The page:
Director Louise Hill trained at Bristol Old Vic Theatre School and spent two years as Artistic Director of the Bristol Shakespeare Festival. She directed two sell-out productions of plays by J.M. Barrie at the Finborough Theatre in 2010 – What Every Woman Knows and Quality Street, for which she was named Best Newcomer Director by the British Theatre Guide and nominated as Best Director at the Off West End Awards. She is currently Associate Director on Travesties and The Importance of Being Earnest at Birmingham Rep. Other directing includes Spiders and Crocodile Tears (Soho Theatre Studio), To a Sunless Sea (Etcetera Theatre), Face to Face (Old Red Lion), The Merchant of Venice and The Taming of the Shrew (Middle Temple Gardens), Tiny Dynamite (Alma Tavern Theatre, Bristol) and IAGO, her own adaptation of Othello, for which she won a Fringe Review Outstanding Theatre Award at the Edinburgh Fringe Festival. Assistant directing includes Blackbird and The Winslow Boy (both Salisbury Playhouse).

The Press on Louise Hill’s production of Quality Street
The Guardian Critics’ Choice
**** Four Stars, The Guardian
**** Four Stars, London Theatre Reviews
Number 1 in the Alternative Christmas Top Five, British Theatre Guide
“Louise Hill's sparkling production reminds one of Barrie's playful ingenuity and creates some astonishing reverberations… reminds one that the British dramatic repertory is kept alive largely by small, impoverished theatres like the Finborough.” Michael Billington, The Guardian
“An exquisite production directed with immaculate taste, timing and precision by Louise Hill.” Blanche Marvin, London Theatre Reviews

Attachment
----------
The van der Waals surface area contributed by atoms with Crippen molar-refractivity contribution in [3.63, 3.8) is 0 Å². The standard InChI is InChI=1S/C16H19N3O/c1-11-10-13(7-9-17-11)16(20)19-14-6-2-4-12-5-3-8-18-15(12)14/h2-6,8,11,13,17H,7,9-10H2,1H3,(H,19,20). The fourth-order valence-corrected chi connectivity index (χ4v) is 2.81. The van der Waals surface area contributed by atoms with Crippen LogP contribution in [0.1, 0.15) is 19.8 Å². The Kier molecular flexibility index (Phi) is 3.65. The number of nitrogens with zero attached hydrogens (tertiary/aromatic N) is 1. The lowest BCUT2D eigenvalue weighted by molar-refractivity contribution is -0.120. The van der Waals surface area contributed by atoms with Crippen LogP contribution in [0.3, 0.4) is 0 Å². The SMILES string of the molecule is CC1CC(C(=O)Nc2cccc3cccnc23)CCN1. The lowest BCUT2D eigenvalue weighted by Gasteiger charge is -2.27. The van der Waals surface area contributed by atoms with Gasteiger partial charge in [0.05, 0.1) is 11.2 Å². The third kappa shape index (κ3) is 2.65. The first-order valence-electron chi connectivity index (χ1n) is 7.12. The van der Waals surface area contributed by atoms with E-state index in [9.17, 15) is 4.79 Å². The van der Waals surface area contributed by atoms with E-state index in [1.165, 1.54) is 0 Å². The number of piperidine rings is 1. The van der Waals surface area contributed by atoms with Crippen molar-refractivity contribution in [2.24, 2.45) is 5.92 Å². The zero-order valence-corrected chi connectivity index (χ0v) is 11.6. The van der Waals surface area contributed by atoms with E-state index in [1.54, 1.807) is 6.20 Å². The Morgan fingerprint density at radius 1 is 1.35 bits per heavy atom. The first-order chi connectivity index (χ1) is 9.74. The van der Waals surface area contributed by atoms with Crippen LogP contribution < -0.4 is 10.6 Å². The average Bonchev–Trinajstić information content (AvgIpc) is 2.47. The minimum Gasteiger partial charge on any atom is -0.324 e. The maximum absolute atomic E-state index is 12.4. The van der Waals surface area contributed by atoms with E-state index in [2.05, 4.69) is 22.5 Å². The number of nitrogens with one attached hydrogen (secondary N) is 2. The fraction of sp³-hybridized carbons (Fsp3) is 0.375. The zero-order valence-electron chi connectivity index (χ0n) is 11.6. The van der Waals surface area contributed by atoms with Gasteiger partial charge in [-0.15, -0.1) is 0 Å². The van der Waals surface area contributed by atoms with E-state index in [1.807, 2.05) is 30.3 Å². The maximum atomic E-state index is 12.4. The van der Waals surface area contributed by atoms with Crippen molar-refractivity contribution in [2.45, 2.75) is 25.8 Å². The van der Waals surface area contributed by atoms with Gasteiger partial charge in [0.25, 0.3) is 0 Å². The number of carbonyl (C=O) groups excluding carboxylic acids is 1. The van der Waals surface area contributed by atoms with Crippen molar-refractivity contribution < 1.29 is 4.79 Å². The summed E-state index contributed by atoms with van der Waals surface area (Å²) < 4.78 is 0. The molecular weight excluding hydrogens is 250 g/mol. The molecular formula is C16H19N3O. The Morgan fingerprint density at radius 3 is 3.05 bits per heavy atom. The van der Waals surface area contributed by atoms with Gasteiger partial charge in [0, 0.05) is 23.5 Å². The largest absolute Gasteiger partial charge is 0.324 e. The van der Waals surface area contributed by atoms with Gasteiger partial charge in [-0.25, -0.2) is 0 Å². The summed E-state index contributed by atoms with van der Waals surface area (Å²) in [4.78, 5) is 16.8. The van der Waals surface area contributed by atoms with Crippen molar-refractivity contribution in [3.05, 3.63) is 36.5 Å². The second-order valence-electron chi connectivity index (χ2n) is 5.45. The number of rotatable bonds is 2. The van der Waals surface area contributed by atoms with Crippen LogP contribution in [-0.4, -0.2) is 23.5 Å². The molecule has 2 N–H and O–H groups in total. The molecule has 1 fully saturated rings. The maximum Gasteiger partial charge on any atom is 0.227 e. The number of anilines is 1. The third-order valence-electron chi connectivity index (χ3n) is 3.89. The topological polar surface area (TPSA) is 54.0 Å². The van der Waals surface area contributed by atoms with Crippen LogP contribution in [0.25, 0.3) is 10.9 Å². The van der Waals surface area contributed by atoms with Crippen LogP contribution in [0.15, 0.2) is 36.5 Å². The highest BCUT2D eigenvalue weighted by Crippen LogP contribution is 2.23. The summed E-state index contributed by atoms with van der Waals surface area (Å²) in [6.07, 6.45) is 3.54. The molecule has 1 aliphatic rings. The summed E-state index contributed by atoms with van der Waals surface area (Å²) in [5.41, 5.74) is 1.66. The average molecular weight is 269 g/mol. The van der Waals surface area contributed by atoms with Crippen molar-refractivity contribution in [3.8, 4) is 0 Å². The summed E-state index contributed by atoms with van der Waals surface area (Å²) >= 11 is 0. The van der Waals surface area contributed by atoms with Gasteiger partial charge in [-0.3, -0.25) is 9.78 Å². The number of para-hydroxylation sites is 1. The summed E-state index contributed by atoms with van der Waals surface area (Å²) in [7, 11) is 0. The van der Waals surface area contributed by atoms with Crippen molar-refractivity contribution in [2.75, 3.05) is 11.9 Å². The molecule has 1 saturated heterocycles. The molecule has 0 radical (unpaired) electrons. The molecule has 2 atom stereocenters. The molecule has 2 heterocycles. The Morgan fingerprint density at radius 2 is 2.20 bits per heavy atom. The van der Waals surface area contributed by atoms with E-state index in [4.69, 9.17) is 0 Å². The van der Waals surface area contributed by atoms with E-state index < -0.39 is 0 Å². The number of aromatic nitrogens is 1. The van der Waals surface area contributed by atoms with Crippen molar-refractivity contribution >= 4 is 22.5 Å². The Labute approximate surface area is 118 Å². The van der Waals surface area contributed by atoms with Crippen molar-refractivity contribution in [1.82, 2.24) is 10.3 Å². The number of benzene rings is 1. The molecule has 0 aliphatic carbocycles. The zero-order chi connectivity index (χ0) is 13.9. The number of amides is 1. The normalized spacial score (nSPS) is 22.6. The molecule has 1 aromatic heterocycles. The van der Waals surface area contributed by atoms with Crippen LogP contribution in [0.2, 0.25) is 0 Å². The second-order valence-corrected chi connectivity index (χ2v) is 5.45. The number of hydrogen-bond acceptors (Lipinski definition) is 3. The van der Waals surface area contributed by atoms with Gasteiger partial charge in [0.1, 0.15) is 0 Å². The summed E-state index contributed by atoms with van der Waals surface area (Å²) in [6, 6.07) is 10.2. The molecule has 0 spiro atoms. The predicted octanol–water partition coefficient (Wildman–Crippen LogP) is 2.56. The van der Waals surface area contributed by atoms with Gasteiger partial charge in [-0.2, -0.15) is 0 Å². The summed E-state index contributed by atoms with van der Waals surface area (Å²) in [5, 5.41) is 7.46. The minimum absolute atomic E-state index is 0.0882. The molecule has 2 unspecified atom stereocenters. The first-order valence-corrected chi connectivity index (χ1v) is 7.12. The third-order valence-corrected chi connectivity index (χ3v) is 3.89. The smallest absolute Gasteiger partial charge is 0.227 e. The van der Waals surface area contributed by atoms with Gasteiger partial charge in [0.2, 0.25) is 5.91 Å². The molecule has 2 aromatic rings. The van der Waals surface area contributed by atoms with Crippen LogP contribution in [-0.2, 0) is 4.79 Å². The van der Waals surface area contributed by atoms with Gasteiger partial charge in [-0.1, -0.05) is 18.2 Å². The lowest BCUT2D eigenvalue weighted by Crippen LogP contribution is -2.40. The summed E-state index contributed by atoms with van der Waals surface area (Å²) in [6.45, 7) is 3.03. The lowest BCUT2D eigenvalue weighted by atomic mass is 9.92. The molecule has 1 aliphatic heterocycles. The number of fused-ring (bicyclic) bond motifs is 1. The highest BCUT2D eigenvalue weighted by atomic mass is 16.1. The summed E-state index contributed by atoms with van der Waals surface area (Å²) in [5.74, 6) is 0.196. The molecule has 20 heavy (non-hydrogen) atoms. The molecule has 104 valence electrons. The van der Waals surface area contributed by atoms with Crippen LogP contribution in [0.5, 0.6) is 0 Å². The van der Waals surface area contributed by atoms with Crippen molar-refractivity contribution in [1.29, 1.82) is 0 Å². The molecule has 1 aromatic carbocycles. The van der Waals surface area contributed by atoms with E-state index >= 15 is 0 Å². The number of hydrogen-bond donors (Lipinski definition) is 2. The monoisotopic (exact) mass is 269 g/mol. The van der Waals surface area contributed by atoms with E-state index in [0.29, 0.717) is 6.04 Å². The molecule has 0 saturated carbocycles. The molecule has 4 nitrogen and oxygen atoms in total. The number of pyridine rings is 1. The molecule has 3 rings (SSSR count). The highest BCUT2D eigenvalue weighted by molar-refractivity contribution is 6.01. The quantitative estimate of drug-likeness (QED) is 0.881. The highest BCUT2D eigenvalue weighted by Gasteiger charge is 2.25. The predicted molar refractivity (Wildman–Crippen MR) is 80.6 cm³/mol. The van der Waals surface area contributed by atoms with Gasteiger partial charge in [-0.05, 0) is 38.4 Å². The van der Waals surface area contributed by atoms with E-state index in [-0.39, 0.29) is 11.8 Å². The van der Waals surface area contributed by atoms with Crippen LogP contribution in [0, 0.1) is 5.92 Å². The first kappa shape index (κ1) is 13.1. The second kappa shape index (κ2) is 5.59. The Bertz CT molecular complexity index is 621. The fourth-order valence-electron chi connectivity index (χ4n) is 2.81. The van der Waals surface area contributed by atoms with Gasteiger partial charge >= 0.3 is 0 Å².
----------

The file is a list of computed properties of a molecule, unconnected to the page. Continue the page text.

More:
“One-hundred and nine years old it may be, but in Hill's revival, Quality Street has the skip of a teenager.” Brian Logan, Variety
“It may be too much to suggest that a large-cast revival without any star names could transfer to the West End. However, while that is probably not on the cards, the redoubtable Louise Hill is rendering a real service by bringing J.M. Barrie back to the London stage and doing him proud with productions of this Quality. Roll on the next one.” Philip Fisher, British Theatre Guide

The Press on Louise Hill’s production of What Every Woman Knows
Time Out Critics’ Choice
**** Four Stars, The Times
**** Four Stars, Time Out
“A welcome revival of a droll examination of sexual politics.” Sarah Hemming, Financial Times
“The hope is that this production…is seen by enough people to bring the prolific J. M. Barrie back to the position that he deserves as one of the best and most popular writers of his period.” Philip Fisher, The British Theatre Guide
 “Barrie’s play was ahead of its time and is written with both humour and political nous. A must see production for all those with a love of theatre and robust sense of humour.” Deborah Klayman, The Public Reviews
“It would be a shame if plays like What Every Woman Knows disappeared, as, despite the changes of the last century, it still has much to say to us about human nature and the way we live now.” Philip Fisher, The British Theatre Guide